DarkMod and Doom3 linkage

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This article is outdated, Doom3 is open source and TDM has now it's own executable file.

Closed part of Doom 3 engine resides in module "Doom3.exe" which is built by ID software long time ago and cannot be changed. The TDM part of code builds itself into "gamex86.dll" module which is then linked dynamically by Doom 3 when the mod is launched. This situation complicates the communication between TDM engine and Doom 3 engine. And it can't be changed unless Doom 3 engine goes open source.

General C++ info

The code in C++ is a just set of functions calling each other. The functions are divided into virtual and non-virtual ones: they are very different with respect to linking issues.

Non-virtual functions

Non-virtual function is by default local and resides in the module it is defined in. So there is no legal way to call it from another module unless:

1. It is explicitly declared as DLL export.

or 2. Somewhere in the module its pointer is taken.

or 3. Maybe there are other cases...

In the first case linker knows that the function will be called from outside, so it preserves it. In the second case linker has to preserve the function because later someone can call it by pointer. Otherwise linker decides the that the function is internal and is free to optimize it in any way it wants. The whole program optimization can change function calling conventions or perform input-sensitive optimization without preserving the original function. As the result, the function cannot be called from outside.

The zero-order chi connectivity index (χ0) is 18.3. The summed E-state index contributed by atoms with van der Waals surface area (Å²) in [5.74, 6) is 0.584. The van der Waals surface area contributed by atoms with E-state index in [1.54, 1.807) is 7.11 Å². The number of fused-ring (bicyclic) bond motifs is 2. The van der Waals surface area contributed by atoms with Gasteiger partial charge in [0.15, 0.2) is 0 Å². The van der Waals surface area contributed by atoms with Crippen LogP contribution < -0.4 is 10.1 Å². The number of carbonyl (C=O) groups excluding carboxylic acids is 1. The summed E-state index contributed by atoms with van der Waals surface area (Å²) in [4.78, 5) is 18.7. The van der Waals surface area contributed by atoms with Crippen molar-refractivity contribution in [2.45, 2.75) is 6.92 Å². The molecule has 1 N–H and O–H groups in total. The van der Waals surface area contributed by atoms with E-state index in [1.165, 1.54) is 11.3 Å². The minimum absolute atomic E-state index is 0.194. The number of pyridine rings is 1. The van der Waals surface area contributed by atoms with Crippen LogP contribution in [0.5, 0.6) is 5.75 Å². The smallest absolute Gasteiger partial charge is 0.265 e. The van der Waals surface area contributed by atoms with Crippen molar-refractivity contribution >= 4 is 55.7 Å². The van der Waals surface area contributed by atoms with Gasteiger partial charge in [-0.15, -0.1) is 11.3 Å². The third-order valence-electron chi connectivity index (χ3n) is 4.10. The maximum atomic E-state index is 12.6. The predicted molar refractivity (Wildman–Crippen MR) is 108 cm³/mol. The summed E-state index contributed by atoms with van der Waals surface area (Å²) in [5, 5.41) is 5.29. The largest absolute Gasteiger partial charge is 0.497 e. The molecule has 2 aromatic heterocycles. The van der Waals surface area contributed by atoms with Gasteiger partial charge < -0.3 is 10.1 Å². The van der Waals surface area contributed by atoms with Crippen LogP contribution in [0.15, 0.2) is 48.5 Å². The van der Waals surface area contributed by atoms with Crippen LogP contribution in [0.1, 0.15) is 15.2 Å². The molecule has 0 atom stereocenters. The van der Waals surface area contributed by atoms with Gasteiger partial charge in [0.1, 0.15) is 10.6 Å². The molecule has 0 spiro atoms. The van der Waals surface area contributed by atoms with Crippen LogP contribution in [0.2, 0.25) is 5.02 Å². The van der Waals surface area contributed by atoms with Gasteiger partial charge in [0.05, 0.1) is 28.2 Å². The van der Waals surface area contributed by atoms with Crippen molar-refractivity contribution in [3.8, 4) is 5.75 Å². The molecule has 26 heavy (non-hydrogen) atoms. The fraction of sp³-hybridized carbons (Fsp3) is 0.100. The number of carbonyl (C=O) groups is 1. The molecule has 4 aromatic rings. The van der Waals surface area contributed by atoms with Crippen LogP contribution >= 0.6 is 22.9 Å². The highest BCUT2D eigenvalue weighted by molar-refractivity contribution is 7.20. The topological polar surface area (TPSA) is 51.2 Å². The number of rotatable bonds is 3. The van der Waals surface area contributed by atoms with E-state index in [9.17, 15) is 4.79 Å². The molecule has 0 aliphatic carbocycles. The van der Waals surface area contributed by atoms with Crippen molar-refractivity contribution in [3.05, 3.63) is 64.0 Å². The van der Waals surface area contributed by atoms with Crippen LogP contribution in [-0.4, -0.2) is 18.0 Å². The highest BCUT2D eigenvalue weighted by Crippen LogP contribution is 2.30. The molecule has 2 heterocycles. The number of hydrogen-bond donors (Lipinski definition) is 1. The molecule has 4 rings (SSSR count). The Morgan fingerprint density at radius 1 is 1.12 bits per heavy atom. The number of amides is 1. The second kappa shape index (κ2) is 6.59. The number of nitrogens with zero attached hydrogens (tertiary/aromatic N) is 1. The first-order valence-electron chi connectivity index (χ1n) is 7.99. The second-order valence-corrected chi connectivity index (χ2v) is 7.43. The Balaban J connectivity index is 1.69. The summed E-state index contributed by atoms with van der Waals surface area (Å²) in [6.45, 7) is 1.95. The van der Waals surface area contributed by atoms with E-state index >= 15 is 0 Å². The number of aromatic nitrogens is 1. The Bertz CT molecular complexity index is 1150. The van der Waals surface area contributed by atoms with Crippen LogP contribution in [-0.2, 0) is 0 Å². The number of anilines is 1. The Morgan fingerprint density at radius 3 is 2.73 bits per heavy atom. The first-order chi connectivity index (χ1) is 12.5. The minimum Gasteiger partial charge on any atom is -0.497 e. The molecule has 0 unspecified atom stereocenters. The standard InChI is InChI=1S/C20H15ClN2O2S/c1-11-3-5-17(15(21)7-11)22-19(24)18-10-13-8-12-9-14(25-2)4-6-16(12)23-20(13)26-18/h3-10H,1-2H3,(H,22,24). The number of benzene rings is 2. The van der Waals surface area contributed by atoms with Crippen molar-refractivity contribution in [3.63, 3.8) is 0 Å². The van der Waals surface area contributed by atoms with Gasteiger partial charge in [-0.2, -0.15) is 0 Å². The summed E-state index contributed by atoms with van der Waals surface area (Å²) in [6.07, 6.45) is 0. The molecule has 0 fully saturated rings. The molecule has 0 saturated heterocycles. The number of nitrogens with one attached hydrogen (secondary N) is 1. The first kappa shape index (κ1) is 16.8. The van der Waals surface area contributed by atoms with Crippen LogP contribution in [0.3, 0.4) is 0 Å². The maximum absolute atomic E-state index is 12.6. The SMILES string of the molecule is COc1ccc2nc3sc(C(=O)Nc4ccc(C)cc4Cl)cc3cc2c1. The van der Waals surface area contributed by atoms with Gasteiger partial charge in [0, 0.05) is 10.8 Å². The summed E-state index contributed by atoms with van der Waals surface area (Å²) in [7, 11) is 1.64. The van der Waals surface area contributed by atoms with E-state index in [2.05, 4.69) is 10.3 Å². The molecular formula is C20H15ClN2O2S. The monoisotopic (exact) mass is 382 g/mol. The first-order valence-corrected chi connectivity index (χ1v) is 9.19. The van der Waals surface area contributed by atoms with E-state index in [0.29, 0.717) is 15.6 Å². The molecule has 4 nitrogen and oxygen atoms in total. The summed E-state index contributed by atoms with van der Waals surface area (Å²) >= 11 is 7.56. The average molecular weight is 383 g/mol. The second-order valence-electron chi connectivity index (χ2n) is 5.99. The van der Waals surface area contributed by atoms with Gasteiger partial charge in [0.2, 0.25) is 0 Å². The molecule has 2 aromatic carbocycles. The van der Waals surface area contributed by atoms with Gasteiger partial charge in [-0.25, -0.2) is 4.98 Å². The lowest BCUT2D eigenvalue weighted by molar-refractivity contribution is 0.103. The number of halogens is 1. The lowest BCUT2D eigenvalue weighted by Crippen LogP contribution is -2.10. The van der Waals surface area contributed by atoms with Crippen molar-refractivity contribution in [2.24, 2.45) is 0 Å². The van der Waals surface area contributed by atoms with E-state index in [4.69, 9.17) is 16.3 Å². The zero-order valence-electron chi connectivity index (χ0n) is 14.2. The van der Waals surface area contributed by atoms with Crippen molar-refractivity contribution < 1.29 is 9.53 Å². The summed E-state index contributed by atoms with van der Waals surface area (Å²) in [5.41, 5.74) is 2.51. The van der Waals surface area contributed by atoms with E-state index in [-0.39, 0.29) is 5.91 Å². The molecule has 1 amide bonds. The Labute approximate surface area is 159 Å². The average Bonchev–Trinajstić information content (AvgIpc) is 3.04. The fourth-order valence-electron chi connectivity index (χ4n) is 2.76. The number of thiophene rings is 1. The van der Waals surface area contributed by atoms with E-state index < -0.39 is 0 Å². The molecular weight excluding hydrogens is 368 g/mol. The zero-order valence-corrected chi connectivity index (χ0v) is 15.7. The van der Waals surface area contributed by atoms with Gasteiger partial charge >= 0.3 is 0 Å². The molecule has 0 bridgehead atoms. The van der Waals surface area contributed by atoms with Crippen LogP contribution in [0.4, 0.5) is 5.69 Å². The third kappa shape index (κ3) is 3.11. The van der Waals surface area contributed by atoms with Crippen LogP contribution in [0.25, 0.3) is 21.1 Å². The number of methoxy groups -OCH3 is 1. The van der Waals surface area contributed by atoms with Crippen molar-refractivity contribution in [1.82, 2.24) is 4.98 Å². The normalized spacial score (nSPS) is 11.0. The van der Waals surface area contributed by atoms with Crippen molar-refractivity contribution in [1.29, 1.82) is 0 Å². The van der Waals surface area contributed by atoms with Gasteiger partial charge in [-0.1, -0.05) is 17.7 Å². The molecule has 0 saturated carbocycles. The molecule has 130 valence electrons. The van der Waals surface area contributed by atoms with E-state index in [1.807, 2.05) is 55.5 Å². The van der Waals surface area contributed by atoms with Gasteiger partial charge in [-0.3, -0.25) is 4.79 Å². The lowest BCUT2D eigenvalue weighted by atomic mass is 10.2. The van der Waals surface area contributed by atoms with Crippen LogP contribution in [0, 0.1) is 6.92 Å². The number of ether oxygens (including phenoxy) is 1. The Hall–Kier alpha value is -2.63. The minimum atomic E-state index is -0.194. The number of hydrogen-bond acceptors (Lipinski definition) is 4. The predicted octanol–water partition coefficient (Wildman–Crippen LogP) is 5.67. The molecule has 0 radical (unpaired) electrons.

Virtual functions

Virtual function is called by special mechanism. If "pObject" is a pointer to object and we call its virtual "Method" function, compiler does the following:

 	DWORD addrVTable = *(DWORD*)pObject;
 	DWORD addrMethod = addrVTable + 4 * IndexOf(Method);
 	/*return value*/ = ((MethodType)addrMethod) (/*all the arguments you specify*/);

So the virtual function is called by pointer to function which is obtained from vtable array of function addresses. Note the "IndexOf" thing. It finds the index of method based on caller's class declaration. If it is different from callee's class declaration, you'll get a horrible crash=) Also note that linker is free to delete virtual function if it is never called in a module.

How to call

To sum up, you can call function from another module in one of three ways:

1. Specify function is as DLL import and call it as usual.

2. Get valid pointer to function and use it to call the function.

3. Get valid object with virtual method and call this method.

Doom3 and TDM communication


Ok, now let's return back to Doom3 and TDM. First of all DLL exports. Doom3 has no DLL exports at all, TDM has the only one: "GetGameAPI". So you can forget about using 1st way to call Doom3's functions=)The other two ways require valid objects or valid function pointers. That's why "GetGameAPI" shares pointers to the most important objects between modules. By calling virtual functions of these important objects you can retrieve pointers to other objects and so on. The pointer to function method is not used in Doom3-TDM communication. I guess it is not as reliable as it looks like.